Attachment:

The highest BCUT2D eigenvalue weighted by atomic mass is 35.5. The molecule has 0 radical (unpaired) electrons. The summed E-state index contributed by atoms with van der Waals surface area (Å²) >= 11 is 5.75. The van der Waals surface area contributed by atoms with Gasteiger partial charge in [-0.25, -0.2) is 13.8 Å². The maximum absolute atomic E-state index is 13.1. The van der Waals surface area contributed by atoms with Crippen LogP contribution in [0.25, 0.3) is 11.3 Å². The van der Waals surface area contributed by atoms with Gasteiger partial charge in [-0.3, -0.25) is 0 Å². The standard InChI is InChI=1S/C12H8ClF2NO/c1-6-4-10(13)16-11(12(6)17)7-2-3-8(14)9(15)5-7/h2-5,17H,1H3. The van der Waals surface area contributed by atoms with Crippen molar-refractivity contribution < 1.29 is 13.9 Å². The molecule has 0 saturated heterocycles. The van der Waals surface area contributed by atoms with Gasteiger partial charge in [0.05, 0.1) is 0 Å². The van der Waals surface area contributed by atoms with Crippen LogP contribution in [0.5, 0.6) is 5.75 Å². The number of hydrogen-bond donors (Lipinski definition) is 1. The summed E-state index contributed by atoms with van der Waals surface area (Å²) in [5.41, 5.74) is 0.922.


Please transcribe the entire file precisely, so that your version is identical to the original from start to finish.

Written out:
The highest BCUT2D eigenvalue weighted by atomic mass is 35.5. The molecule has 0 radical (unpaired) electrons. The summed E-state index contributed by atoms with van der Waals surface area (Å²) >= 11 is 5.75. The van der Waals surface area contributed by atoms with Gasteiger partial charge in [-0.25, -0.2) is 13.8 Å². The maximum absolute atomic E-state index is 13.1. The van der Waals surface area contributed by atoms with Crippen LogP contribution in [0.25, 0.3) is 11.3 Å². The van der Waals surface area contributed by atoms with Gasteiger partial charge in [-0.3, -0.25) is 0 Å². The standard InChI is InChI=1S/C12H8ClF2NO/c1-6-4-10(13)16-11(12(6)17)7-2-3-8(14)9(15)5-7/h2-5,17H,1H3. The van der Waals surface area contributed by atoms with Crippen molar-refractivity contribution < 1.29 is 13.9 Å². The molecule has 0 saturated heterocycles. The van der Waals surface area contributed by atoms with Gasteiger partial charge in [0.05, 0.1) is 0 Å². The van der Waals surface area contributed by atoms with Crippen LogP contribution in [0.5, 0.6) is 5.75 Å². The number of hydrogen-bond donors (Lipinski definition) is 1. The summed E-state index contributed by atoms with van der Waals surface area (Å²) in [5.41, 5.74) is 0.922.